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(Leiberg et al. 2011)

Article/Study Title: 
Short-term compassion training increases prosocial behavior in a newly developed prosocial game
DOI or Website Link:  10.1371/journal.pone.0017798
Publication: 
Authors:  
Leiberg, Susanne; Klimecki, Olga; Singer, Tania
Date:
   
Affiliation(s):  
Citation: 
Leiberg, Susanne; Klimecki, Olga; Singer, Tania (2011): Short-term compassion training increases prosocial behavior in a newly developed prosocial game. In: PloS one 6 (3), S. 1-10
Abstract:   
Compassion has been suggested to be a strong motivator for prosocial behavior. While research has demonstrated that compassion training has positive effects on mood and health, we do not know whether it also leads to increases in prosocial behavior. We addressed this question in two experiments. In Experiment 1, we introduce a new prosocial game, the Zurich Prosocial Game (ZPG), which allows for repeated, ecologically valid assessment of prosocial behavior and is sensitive to the influence of reciprocity, helping cost, and distress cues on helping behavior. Experiment 2 shows that helping behavior in the ZPG increased in participants who had received short-term compassion training, but not in participants who had received short-term memory training. Interindividual differences in practice duration were specifically related to changes in the amount of helping under no-reciprocity conditions. Our results provide first evidence for the positive impact of short-term compassion training on prosocial behavior towards strangers in a training-unrelated task.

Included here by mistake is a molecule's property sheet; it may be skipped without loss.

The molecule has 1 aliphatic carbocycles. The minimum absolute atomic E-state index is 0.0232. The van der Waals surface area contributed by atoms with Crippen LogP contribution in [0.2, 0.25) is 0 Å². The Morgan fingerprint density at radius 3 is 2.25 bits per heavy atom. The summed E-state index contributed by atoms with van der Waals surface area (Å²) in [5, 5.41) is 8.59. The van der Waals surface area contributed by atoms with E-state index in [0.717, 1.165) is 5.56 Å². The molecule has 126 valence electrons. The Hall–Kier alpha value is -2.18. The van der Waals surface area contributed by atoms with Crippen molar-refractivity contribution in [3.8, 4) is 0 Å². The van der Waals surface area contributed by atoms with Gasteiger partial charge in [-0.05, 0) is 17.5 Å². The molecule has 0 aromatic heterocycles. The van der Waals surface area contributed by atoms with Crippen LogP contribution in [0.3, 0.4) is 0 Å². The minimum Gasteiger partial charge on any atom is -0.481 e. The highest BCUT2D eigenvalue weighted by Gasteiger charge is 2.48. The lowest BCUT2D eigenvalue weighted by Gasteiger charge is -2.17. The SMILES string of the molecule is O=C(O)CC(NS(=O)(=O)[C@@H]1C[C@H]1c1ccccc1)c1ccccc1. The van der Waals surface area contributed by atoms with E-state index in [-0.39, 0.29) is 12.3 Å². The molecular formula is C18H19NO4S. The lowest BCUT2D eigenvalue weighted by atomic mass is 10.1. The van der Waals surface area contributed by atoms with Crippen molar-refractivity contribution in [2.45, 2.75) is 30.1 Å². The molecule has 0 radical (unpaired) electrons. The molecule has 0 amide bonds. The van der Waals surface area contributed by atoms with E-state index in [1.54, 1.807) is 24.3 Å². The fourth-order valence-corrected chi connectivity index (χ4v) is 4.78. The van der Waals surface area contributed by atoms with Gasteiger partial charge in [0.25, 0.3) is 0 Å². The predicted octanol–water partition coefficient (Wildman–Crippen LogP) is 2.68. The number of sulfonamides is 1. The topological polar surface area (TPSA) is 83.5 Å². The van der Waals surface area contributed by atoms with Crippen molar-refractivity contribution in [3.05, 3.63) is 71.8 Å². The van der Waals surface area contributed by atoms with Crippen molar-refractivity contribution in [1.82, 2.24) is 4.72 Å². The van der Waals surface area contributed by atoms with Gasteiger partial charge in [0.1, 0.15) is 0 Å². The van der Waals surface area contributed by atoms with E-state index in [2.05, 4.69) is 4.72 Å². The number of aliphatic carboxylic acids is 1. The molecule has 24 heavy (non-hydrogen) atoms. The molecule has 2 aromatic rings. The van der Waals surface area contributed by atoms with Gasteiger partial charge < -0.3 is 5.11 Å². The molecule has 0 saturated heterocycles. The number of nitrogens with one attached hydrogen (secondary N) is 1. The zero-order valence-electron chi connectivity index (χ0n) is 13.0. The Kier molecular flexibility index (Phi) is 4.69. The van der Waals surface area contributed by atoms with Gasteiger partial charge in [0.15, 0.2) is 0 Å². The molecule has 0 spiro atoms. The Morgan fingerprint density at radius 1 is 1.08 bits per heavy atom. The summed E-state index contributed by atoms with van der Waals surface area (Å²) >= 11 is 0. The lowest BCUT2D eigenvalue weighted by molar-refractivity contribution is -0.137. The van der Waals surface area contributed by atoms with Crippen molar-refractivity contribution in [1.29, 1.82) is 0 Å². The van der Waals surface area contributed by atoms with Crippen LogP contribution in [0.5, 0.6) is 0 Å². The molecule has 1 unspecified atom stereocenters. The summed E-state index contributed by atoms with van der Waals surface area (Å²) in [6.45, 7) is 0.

Topic Area:
psychological research
Empathy was more or less just viewed as empathic concern/empathic distress. The prosocial aspect of empathy (which other authors call the sympathy) is here called compassion.

Benefits:
Compassion training increases prosocial behavior


Methods:
  • Loving-kindness-meditation taught in an eight hour session by a practitioner with 10 years of experience
  • The control group received a memory training taught by a trainer with 10 years of experience.
Target Group:  
To measure changes in empathy behavior in the Zürich prosocial game was measured as well as Davis (IRI) applied.

Result:
Short-term compassion training increased prosocial behavior.


Posted By:  
 Sascha Bosetzky
Notes: 
An interesting fact is, that is the Zürich prosocial game is basically the form of Pac-Man - a game from the stone age of video games. During the game people had to make choices whether to help an anonymous co-player and loose time and chances to win the game or to pursue one's own goal without helping. The short term compassion training obviously made a difference in the game.

References:
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